With all the dangers that context-free science reporting poses, it’s easy to see the journalists who write such stories as lazy or incompetent. And we can’t forget either, that publishers have a financial interest in emphasizing novelty, controversy, and the “man bites dog” imperative. They know lots of people will read about how chocolate helps weight loss, while the old news about chocolate packing on the pounds is far less intriguing.

At the same time, if we hope to change journalistic practice, it’s important to look more deeply at the conditions that shape journalistic practice. One of those constraints is limited expertise.

The expertise problem exists at many scales. Yes, as frustrated scientists and science enthusiasts have pointed out, there are journalists who cover science without the most basic skills necessary: without rudimentary understanding of probabilities and statistics, without understanding why a control group is needed or why a study of mice hardly tells us anything about humans.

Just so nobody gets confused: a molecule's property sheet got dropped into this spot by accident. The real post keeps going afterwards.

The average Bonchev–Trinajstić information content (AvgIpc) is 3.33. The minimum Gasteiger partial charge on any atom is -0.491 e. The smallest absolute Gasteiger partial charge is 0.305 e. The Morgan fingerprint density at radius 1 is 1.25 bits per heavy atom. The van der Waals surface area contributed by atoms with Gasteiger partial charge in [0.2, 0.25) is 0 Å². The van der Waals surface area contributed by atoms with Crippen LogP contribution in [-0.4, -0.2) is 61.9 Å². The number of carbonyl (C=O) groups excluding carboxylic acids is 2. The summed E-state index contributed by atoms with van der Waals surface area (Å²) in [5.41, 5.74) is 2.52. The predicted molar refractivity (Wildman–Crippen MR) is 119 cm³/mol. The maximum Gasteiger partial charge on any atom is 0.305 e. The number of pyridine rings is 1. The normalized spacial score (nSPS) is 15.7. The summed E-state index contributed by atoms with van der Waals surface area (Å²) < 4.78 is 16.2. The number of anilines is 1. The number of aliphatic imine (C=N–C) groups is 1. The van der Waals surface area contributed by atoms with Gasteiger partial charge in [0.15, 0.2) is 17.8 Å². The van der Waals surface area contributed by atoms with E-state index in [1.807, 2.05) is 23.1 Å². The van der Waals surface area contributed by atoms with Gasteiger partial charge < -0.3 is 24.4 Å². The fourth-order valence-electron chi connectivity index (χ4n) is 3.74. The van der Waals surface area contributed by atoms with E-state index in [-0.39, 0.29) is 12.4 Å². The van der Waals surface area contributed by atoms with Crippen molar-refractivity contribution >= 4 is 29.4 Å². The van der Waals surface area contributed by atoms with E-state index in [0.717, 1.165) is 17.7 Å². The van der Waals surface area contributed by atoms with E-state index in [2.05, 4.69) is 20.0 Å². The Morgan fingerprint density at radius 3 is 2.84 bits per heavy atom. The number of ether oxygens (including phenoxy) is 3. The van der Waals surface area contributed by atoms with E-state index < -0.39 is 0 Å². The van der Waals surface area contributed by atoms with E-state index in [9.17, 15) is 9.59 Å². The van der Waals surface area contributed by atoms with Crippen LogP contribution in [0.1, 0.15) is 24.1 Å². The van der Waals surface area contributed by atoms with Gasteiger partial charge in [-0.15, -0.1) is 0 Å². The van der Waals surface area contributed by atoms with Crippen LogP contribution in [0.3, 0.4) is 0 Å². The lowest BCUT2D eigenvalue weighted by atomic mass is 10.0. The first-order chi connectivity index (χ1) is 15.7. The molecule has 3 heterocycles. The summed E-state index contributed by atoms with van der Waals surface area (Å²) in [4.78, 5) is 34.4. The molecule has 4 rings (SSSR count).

But the problem may be more systemic and unavoidable than that. Even the most talented science writers—including individuals with advanced degrees in scientific disciplines—typically cover a variety of topics. It’s hard to make a living as “that guy who writes about microbiology” or “that woman who writes about neutron stars.”